While most bus companies are focused on making their buses more friendly and fun, one neighborhood bus line is changing the way that people experience the bus before even stepping on it. This past July, one Baltimore bus stop got an interesting addition from the nonprofit group Creative Alliance: a permanent 12-person bench, measuring 14 feet tall and 7 feet wide,forming the word “BUS.”
Each letters has been designed to fit up to four people, and the curves of each letter allow commuters to find the most comfortable position possible — whether they choose to sit on the base of the U, or lie down on the curve of the S, it’s entertaining for both adults and children alike. The B has been specifically designed to accommodate disabled commuters, as it rests close to the ground (unlike the U and S) and is easily accessible. The bus stop, located in Baltimore’s Highlandtown Arts and Entertainment District on South East Avenue, is made from wood and steel and was specifically designed with no particular region in mind — although it’s a permanent installment at this stop, the artists wanted to make something universal and fun, and something which could be appreciated by all ages and cultures.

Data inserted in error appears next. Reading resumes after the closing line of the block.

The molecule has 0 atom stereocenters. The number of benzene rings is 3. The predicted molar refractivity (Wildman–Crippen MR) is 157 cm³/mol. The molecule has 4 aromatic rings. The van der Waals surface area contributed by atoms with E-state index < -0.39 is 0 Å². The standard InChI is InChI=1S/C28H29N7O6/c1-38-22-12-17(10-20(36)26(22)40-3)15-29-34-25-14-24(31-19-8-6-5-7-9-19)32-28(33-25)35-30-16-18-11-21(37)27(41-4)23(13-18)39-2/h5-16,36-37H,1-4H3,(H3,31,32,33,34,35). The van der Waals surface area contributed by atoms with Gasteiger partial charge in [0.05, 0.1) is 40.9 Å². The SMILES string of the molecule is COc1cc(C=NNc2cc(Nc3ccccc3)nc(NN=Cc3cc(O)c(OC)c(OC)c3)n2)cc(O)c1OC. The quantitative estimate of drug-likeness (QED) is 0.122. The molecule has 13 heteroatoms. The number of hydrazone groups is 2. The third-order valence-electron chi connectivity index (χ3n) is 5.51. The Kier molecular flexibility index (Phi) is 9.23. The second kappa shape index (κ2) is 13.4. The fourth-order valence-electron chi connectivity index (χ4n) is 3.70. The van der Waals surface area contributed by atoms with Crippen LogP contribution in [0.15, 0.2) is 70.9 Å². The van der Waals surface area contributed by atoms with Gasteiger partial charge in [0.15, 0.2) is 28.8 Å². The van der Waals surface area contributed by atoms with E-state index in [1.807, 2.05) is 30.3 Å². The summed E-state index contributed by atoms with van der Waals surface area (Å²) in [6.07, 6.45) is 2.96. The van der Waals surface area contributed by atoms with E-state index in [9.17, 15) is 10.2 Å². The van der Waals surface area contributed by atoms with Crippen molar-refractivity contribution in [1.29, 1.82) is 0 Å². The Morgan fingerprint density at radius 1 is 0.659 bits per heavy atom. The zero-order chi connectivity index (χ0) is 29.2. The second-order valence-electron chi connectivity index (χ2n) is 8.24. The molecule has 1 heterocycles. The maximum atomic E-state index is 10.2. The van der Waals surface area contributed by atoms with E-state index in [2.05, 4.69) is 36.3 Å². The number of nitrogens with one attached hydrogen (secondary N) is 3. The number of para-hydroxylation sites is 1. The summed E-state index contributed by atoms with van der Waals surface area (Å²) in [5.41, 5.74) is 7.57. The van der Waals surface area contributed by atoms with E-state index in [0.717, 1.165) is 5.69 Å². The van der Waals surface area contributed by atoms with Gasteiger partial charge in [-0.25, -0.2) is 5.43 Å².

Although installations like this one are not exactly popping up all over the country, it represents a movement among certain industries, like the transportation industry, to bring a bit of entertainment into something which is usually mundane. Rather than dreading their daily commute to and from work, bus riders can have some fun with their fellow commuters as they wait. Developments like this will, hopefully, encourage more people to use eco-friendly and cost-effective methods of transportation.
“We encourage the many inventive and creative ways visual art can partner with public and charter bus transportation to boost awareness of the use of eco-friendly transportation,” says Sheila Dodd of Cardinal Buses. “Such partnerships can make the daily commute fun and special excursions exciting! We look for more of these partnerships to emerge in the years to come.”